Conceptive creativity vs designing spaces

My predisposition towards creating and refining interior spaces is getting the better of me again. Here we are in our new little home which we moved into — I avoid the word purchased since the bank still own’s 90% of it — in part because it was livable. Livable, yes, but not ideal.

First project underway, now complete.

The trick in part will be not putting too much time or money into the place, and working on projects that add the most value. The home isn’t in the best of neighborhoods and we won’t be able to add infinite value to the space with our projects. This, however, is a practical point of view. Merge this with a designer’s sensibility, which considers the practical as well as the aesthetic, and that’s where I’m headed.

The most expensive project will be replacing the kitchen cabinets. In our previous home we got away with painting and replacing the hardware, but the cabinets there were in better shape and more plentiful. We have a lot of saving to do before I tackle the kitchen. Before then will come removing the wall between the living room and kitchen (which is done), adding walls and flooring in the basement to create a family room and a bathroom (the bathroom is already partially plumbed) and painting inside and out.

Part of creating an organized studio space for myself to work in will be adding the walls in the basement. This is a relatively inexpensive project when you don’t include flooring, but it takes a fair amount of time. As in probably a month of weekends start to finish when you consider the wiring and pluming that will also be involved. And building in an entertainment center.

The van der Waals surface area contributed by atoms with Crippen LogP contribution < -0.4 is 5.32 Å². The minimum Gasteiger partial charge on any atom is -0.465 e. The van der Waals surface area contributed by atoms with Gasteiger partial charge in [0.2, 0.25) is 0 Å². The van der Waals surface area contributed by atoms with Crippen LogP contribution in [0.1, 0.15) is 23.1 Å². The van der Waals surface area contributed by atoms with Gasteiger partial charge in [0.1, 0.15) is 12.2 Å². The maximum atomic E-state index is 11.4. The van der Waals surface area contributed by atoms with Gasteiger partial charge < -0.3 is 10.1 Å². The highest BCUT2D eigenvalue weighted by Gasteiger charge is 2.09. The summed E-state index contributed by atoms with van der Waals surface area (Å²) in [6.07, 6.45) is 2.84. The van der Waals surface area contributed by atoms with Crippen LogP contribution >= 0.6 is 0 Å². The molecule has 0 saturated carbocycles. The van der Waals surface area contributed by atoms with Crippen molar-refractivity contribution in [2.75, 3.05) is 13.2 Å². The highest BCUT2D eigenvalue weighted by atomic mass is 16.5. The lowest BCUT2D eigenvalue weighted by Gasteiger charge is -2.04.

The struggle comes with another pervading inclination, that of creating works of art. Today I want to start a small series of paintings. My clay is either too wet or too dry at the moment (I’m still looking for a local supplier of a new clay body that I like since we moved) so I thought I’d do something in the way of conceptive creation, in this case painting (something I do on occasion). I quickly realized, however, the lighting over the new work surface I scrapped together is insufficient, so I’m back to thinking about spaces and projects around the house.

It’s a vicious cycle for me.


About pcNielsen
Paul Nielsen founded The Aesthetic Elevator late in 2005. He owns a piece of paper, located somewhere in his house (not on the wall), stating that he earned a B.F.A. from the University of Nebraska around about 2001. While there, he studied studied architecture, graphic design and ceramics, graduating with a degree in studio art. Paul presently serves as communications manager for a small non-profit doing their print design and marketing. He spends as much time sculpting in his studio as possible — which is not nearly enough. Visit his website at

2 Responses to Conceptive creativity vs designing spaces

  1. jim janknegt says:

    We are almost constantly changing the way our home functions. In fact , I realized the other day, that except for one bathroom and two bedrooms we had modified every room in the house, some majorly, as well as adding on outdoor porches. I wondered, to my wife, why did we buy this house if we have changed so much of it? We liked the view from the front porch. And I like having projects to work on. I have a long list, just not enough time or money. And even though I probably should I do not think about resale value. I do what I like and what suits our family. It does cut into time for art work though.

    You might be interested in “the Timeless Way of Building” if you are not already:

    • pcNielsen says:

      Normally I wouldn’t be concerned with resell potential, but I’m viewing this dwelling as fairly temporary in the scheme of things and garnering some cash from it’s sale could be a tiny springboard towards the arts center.

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